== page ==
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The Aboriginal Voice | Cultural Diversity

Continuing the motif of women in historical dress used for the themes in this website, the illustration for The Aboriginal voice is of a Kaurna woman in historical dress of possum skin, carrying a Katta or digging stick. According to the South Australian Museum, the woman is suckling her child according to the customary method — the child is seated in a skin pouch at her back, and reaches the breast by placing its head beneath the mother's arm. This contemporary illustration by Adelaide artist Anne Best is based on Woman and child of the Kaurna tribe by George French Angas. It is reproduced here with her permission and the permission of the Education Department of South Australia, from The Kaurna people: Aboriginal people of the Adelaide plains.

The Aboriginal voice is heard within the community as an agent for social, cultural, and political development. The Aboriginal voice also speaks for the land and for spiritual matters. This website gives a glimpse into the lives of several indigenous South Australian women who among other things have been successful political activists working within the broader political sphere, and together with the South Australian community and its institutions.

South Australian Dr Lowitja O'Donoghue, CBE, AM, is known and respected throughout Australia for her work with Aboriginal organisations and her role in the reconciliation process within the Australian community. Lowitja O'Donoghue delivered the 1998 Australian Library Week Oration at Tandanya Aboriginal Cultural Institute in Adelaide. This signifant address to a national forum addressed the importance of high quality library and information services to indigenous Australians.

Helen Jones' refers to the trailblazing role of Aboriginal women in the workplace in her book In her own name: a history of women in South Australia from 1836 revised edition (Adelaide, Wakefield Press, 1994) " Some Aboriginal women joined an occupational trend when they moved into a range of occupations including teaching, nursing and social work. This began tentatively in the 1950s and strengthened from the 1970s onwards. The early successes of these women in studying and achieving professional status have encouraged younger women to tread in their footsteps and increasingly to enter tertiary study. The age-old tradition of strong Aboriginal women within families and communities has been maintained by such women, by matriarchs like Mrs Olga Fudge, and by leaders such as Mrs Gladys Elphick and Mrs Maude Tongerie, foundation members of the Aboriginal Women's Council and the Aboriginal Medical Service". Another was Mary Williams. "Of great importance too was the 1985 graduation of Mrs Irene Watson LLB. She was the first Aboriginal woman to gain a law degree, which she used for the benefit of Aboriginal people."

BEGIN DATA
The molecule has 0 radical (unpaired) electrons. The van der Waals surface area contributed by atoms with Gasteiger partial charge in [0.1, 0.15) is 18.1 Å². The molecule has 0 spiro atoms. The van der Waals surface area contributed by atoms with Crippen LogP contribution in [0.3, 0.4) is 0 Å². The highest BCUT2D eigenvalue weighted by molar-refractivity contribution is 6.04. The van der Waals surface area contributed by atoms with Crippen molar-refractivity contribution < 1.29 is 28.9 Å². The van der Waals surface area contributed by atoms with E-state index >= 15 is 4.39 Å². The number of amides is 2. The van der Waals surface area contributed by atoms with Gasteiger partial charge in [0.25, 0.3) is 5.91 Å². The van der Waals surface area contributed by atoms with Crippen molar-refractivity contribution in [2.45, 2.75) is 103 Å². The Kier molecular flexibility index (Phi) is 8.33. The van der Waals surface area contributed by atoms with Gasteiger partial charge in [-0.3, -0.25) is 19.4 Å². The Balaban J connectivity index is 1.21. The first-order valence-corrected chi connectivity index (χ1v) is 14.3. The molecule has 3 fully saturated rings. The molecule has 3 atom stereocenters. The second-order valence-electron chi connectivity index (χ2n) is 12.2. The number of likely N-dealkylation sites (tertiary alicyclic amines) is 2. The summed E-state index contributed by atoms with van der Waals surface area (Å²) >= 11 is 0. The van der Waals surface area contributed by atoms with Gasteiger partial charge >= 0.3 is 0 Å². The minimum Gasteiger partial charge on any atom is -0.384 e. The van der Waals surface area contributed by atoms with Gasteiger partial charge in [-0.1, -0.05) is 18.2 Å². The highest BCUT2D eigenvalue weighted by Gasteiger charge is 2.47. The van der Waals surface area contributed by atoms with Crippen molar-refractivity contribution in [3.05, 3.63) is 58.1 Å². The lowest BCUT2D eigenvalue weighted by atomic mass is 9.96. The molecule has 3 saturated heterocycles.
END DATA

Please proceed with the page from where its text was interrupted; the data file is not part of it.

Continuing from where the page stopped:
During the Women's Suffrage Centenary year of celebrations, a writing project Aboriginal women reveal hopes and dreams for future generations resulted in the publication of a book Angiku compiled by Port Adelaide Girls High School students.

The State Library would be grateful for the opportunity to speak with indigenous Australians about material you might hold which documents your life and cultures and which you may be interested in donating to the Library or allowing to be copied for Library collections. You can contact the State Library's donations officer.

The Library endorses and has adopted the Aboriginal and Torres Strait Islander Protocols for Libraries, Archives and Information Services. In fact the State Library of South Australia was one of the key players in the working party drawing up the protocols, and hosted the first National Roundtable on Library and Archives Services to Aboriginal people in 1994. The national launch of the protocols was held at the State Library in Adelaide in 1995.

The Aboriginal people who lived on the Adelaide plains, where the State Library of South Australia stands, are the Kaurna people. A "Timeline of events affecting the Kaurna 1789-1989" is included in the publication The Kaurna people: Aboriginal people of the Adelaide plains. An Aboriginal studies course for secondary students in years 8-10 (Adelaide, Education Department of South Australia, 1989). As well, a select chronology of Aboriginal history in South Australia appears in Elizabeth Kwan's Living in South Australia: a social history (Netley, SA, South Australian Government Printer, 1987) in two volumes (volume 1 — From before 1836 to 1914, volume 2 — After 1914.) Another key resource is Survival in our own land: "Aboriginal" experiences in "South Australia" since 1836, told by Nungas and others ; edited and researched by Christobel Mattingley, co-edited by Ken Hampton, Rev. ed. (Sydney, Hodder & Stoughton, 1992).


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This page last updated on Monday 29 July 2019



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